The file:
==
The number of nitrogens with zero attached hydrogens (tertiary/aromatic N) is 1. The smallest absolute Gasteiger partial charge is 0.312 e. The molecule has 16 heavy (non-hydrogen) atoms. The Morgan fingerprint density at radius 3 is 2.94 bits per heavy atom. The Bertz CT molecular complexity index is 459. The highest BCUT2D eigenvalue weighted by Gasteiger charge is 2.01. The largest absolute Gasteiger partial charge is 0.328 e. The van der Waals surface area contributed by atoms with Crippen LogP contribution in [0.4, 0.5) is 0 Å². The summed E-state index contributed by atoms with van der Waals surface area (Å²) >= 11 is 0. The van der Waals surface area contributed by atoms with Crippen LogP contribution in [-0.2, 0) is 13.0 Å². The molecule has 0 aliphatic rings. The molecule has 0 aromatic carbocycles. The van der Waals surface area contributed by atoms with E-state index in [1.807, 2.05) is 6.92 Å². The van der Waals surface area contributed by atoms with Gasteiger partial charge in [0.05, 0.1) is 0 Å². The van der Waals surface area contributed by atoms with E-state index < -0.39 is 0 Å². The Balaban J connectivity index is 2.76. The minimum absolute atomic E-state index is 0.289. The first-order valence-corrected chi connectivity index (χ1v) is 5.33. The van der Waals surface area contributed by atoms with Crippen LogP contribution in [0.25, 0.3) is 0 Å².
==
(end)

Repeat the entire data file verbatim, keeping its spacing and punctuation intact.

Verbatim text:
The number of nitrogens with zero attached hydrogens (tertiary/aromatic N) is 1. The smallest absolute Gasteiger partial charge is 0.312 e. The molecule has 16 heavy (non-hydrogen) atoms. The Morgan fingerprint density at radius 3 is 2.94 bits per heavy atom. The Bertz CT molecular complexity index is 459. The highest BCUT2D eigenvalue weighted by Gasteiger charge is 2.01. The largest absolute Gasteiger partial charge is 0.328 e. The van der Waals surface area contributed by atoms with Crippen LogP contribution in [0.4, 0.5) is 0 Å². The summed E-state index contributed by atoms with van der Waals surface area (Å²) >= 11 is 0. The van der Waals surface area contributed by atoms with Crippen LogP contribution in [-0.2, 0) is 13.0 Å². The molecule has 0 aliphatic rings. The molecule has 0 aromatic carbocycles. The van der Waals surface area contributed by atoms with E-state index in [1.807, 2.05) is 6.92 Å². The van der Waals surface area contributed by atoms with Gasteiger partial charge in [0.05, 0.1) is 0 Å². The van der Waals surface area contributed by atoms with E-state index < -0.39 is 0 Å². The Balaban J connectivity index is 2.76. The minimum absolute atomic E-state index is 0.289. The first-order valence-corrected chi connectivity index (χ1v) is 5.33. The van der Waals surface area contributed by atoms with Crippen LogP contribution in [0.25, 0.3) is 0 Å².